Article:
🔮 Becoming a centaur; creative destruction; virtual citizens; why decentralisation matters; power laws, peak oil & passwords ++ #154
|Feb 25, 2018||Public post|
Dept of the near future
🎠 How to be a centaur: Intelligence augmentation will allow “for new, previously-impossible ways of thinking, of living, of being”. One lovely insight: “AIs are best at choosing answers. Humans are best at choosing questions.” MUST READ
🔥 Why decentralization matters. Chris Dixon argues that decentralized cryptonetworks can be fundamentally aligned to user welfare in ways that centralised platforms can’t be. “[T]he hardware-based networks of the past are fundamentally different than the internet, a software-based network. Once hardware-based networks are built, they are nearly impossible to rearchitect. Software-based networks can be rearchitected through entrepreneurial innovation and market forces.”
🛂 The Atlantic on buying and selling virtual citizenship. (See also: Digital nomads are “firing their governments” and moving to climes that better suit their purposes. A luxury - to choose citizenship - that had previously only been enjoyed by the ultra-rich is becoming marginally more widely accessible.)
🏚️ The corporate longevity collapse continues. The average tenure of a firm in the S&P500 was 24 years in 2016 and is forecast to halve by 2027.
🌥️ Stablecoins are a way of addressing the volatility experienced by most cryptocurrencies. Here is a useful introduction to the three mechanisms we might implement some kind of price-stability-by-design in crypto.
Dept of AI and automation
Automation is transforming the garment industry in emerging economies, savaging local worker numbers and hinting at a reshoring trend. (Excellent reportage.)
🔬 Deep learning in biology, with all its perks and flaws. “Another challenge with deep learning is that the computers are both unintelligent and lazy, [...] they lack the judgement to distinguish biologically relevant differences from normal variation.” Super solid survey.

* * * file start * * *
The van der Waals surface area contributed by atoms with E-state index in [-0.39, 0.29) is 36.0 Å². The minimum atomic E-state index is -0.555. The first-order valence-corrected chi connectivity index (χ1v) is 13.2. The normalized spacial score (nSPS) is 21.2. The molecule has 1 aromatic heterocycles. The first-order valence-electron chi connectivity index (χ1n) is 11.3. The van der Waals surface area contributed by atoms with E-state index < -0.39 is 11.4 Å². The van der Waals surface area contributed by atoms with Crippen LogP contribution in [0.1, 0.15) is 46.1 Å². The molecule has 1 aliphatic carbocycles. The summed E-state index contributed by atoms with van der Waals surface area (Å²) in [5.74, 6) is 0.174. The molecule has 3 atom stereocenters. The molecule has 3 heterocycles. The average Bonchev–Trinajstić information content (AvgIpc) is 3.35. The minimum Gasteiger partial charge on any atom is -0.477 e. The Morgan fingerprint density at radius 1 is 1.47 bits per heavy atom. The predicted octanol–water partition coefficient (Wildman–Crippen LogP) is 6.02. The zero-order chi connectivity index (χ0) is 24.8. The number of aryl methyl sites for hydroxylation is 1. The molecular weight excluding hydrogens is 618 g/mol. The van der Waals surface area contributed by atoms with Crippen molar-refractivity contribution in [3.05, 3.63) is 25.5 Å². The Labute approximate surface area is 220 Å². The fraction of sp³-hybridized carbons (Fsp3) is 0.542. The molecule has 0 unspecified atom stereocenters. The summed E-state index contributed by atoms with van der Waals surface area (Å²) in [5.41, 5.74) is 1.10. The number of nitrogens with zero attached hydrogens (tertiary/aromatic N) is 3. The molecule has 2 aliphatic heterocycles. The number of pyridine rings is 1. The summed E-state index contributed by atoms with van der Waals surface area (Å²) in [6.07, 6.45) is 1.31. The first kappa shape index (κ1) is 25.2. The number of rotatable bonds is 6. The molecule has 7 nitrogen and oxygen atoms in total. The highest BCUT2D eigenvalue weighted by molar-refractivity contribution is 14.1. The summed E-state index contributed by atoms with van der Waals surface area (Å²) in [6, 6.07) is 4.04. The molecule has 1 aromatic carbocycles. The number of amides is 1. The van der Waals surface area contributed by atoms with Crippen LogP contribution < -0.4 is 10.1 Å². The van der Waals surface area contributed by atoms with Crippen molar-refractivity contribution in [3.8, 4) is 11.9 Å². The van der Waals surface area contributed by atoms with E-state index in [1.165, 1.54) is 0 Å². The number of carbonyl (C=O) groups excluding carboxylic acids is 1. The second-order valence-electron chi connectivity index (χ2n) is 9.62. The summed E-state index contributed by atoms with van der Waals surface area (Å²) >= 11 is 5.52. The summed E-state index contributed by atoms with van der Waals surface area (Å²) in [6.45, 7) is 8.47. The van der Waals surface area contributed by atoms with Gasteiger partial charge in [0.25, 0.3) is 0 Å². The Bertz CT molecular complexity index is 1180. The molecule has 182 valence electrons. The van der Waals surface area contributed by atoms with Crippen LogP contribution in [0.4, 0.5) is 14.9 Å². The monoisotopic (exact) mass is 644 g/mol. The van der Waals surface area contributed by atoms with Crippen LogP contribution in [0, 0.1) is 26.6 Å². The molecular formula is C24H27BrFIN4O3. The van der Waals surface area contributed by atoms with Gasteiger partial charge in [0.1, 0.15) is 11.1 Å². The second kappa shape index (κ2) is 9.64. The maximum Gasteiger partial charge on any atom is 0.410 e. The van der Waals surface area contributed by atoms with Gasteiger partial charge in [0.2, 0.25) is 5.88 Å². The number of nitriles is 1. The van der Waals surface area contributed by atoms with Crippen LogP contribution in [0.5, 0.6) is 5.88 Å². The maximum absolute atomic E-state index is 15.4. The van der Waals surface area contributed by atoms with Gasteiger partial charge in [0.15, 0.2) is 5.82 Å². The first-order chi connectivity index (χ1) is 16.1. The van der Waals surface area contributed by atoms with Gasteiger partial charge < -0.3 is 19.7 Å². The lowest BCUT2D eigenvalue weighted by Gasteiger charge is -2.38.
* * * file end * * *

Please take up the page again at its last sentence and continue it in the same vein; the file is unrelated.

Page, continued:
The Malicious AI report outlines several key areas of real risk from AI systems, including increased affordability of cyber attacks, controlling malicious hardware at scale (think drone swarms) and new methods for spreading disinformation. See full report here.
Visualising deep learning models at Facebook. A really interesting tool which will help debug and explain the operations of a deep neural net.
Reinforcement learning is a really interesting area of study. Alex Irpan draws attention to its current limitations: data inefficient; the challenge of specifying & designing a reward function for many activities; escaping local maxima; risks of overfitting & reproducibility.
There are only 22,064 PhD-trained AI experts in the world, pointing to huge upcoming shortages of the talent.
💯 Dynamic word embeddings for evolving semantic discovery. Lovely overview of a recent paper.
Short morsels to appear smart at dinner parties
Do power laws, which represent highly unequal distributions in networks, exist in real-world networks? Some evidence not. And evidence that you can design networks to mitigate power law effects if you want.
🤳 Selfies and wefies: why Chinese handsets are putting the iPhone on the back foot in Asia. In other Apple news, the company raises human rights watchers' fears as it begins storing iCloud keys in China.
The Dunedin study, one of the largest longitudinal studies of human health, is giving up some secrets of longevity & quality of life. (Self-control is a key one.)
💊 Anti-depressants do work, says a major metastudy.
As tech wrings its hands in a “what have we wrought moment”, Audrey Watters savages the growing tech regrets confessional.
BP: peak oil in 2040: 15% of vehicle miles will be electric & about 25% of journeys autonomous. (Encouraging, but I think they have been too conservative about the energy switch.)
🤣 Words of Heart is a dating site which matches you to people who use the same password as you.
I had a discussion earlier this week with some luminaries involved in science communication. I shared one of my concerns about the current backlash against Technology: the guilt by association, the rejection of science and small-technology. The handy epistemic shortcuts which, in turn, favour talking heads and media sound bites, that connects the hubris of, in particular, Facebook to the very idea of scientific progress (which is still pretty darn cool, and certainly very pretty.)
We (all of us) have got a lot of work to do to rebuild faith and confidence in the process of science, the gains from research, the value of the entrepreneur and the power of technology but perhaps through the lens of some reasoned and challenging criticality.
Separately, EV has had some problems with rogue unsubscriptions from the newsletter last week when people forwarded it to their friends. We’re trying a new method to forward it to friends. Could you please give it a shot by clicking here.
Have a great week,
P.S. We still appreciate your tweeting about the issue :)